I have synovial (ganglion) cyst in my spine. Help?

by Carl Spivak

Synovial cysts commonly may arise throughout the body.  Synovial cysts are sometimes called ganglion cysts.  Synovial cysts that arise in the spinal canal can cause severe back and leg pain.  They are usually small painful cysts located in the epidural space inside the spinal canal.  They arise from degenerated “worn out” spinal facet joints.  They have a fibrous wall and are filled with thick mucus fluid similar to synovial cysts found in other areas of the body.

As synovial cysts grow they cause pressure or “pinch” near by nerves producing pain.  They can also produce numbness, tingling and weakness.  They are usually slow growing but sometimes form rapidly.

Treatment of synovial cysts include: observation, epidural steroid injection, intra-cyst steroid injection to rupture the cyst and surgery.  Surgery usually requires large incision with significant bone and ligament removal to enter the spinal canal and remove the cyst.  Since the degenerated facet joint is the source of the cyst it is possible for the synovial cyst to recur.  Future resections may entail partial or complete removal of the facet joint and lumbar fusion.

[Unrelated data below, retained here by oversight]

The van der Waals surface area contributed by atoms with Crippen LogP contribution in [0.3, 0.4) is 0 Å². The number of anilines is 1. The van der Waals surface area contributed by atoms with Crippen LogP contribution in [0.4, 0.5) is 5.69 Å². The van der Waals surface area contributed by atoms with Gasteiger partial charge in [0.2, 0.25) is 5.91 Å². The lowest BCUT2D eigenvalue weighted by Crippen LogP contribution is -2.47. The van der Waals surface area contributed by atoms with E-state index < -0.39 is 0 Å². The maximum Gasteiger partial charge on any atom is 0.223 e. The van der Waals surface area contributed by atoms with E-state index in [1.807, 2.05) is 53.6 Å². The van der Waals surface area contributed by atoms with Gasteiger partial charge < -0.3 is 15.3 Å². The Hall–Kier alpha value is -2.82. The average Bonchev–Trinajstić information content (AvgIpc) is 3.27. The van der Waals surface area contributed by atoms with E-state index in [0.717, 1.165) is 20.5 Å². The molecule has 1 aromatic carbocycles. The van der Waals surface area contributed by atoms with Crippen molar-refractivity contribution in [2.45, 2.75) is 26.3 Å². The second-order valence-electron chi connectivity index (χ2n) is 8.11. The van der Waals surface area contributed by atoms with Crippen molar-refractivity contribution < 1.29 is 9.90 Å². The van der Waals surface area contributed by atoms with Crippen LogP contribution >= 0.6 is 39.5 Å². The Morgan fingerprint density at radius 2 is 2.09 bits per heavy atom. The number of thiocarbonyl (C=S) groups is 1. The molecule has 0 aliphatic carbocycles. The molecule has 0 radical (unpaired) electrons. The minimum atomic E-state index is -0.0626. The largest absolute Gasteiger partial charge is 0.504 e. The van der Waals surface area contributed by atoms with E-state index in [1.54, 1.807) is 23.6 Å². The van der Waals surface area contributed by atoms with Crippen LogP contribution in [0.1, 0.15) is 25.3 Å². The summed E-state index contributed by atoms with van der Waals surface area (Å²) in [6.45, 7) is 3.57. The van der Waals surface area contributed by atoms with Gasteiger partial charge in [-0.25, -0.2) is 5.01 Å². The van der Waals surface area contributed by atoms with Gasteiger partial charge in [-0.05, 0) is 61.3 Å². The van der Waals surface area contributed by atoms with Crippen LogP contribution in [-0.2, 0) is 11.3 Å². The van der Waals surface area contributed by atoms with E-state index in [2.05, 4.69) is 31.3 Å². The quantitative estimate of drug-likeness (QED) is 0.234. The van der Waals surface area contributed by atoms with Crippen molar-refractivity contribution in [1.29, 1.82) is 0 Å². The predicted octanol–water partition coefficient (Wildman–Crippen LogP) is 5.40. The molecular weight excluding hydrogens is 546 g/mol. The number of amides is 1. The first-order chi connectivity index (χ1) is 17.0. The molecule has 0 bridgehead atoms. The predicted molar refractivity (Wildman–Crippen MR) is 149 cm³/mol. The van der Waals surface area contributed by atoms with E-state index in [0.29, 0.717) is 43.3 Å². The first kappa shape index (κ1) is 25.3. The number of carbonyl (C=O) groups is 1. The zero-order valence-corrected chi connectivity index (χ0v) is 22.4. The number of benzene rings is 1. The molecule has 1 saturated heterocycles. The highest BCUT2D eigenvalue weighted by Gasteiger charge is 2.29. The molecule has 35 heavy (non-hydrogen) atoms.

Today many of these synovial cysts can be removed through the spinal foramen with little to no bone removal with the spinal endoscope.  Endoscope is a video camera connected to a high definition scope the size of a pen which can be placed into the spine to the synovial cyst for direct visualized removal.  Patients often feel immediate pain relief and are able to return back to normal activity much faster then with traditional open spinal surgery.

For more information on endoscopic spine surgery please see Laser spine surgery and endoscopic spine surgery.

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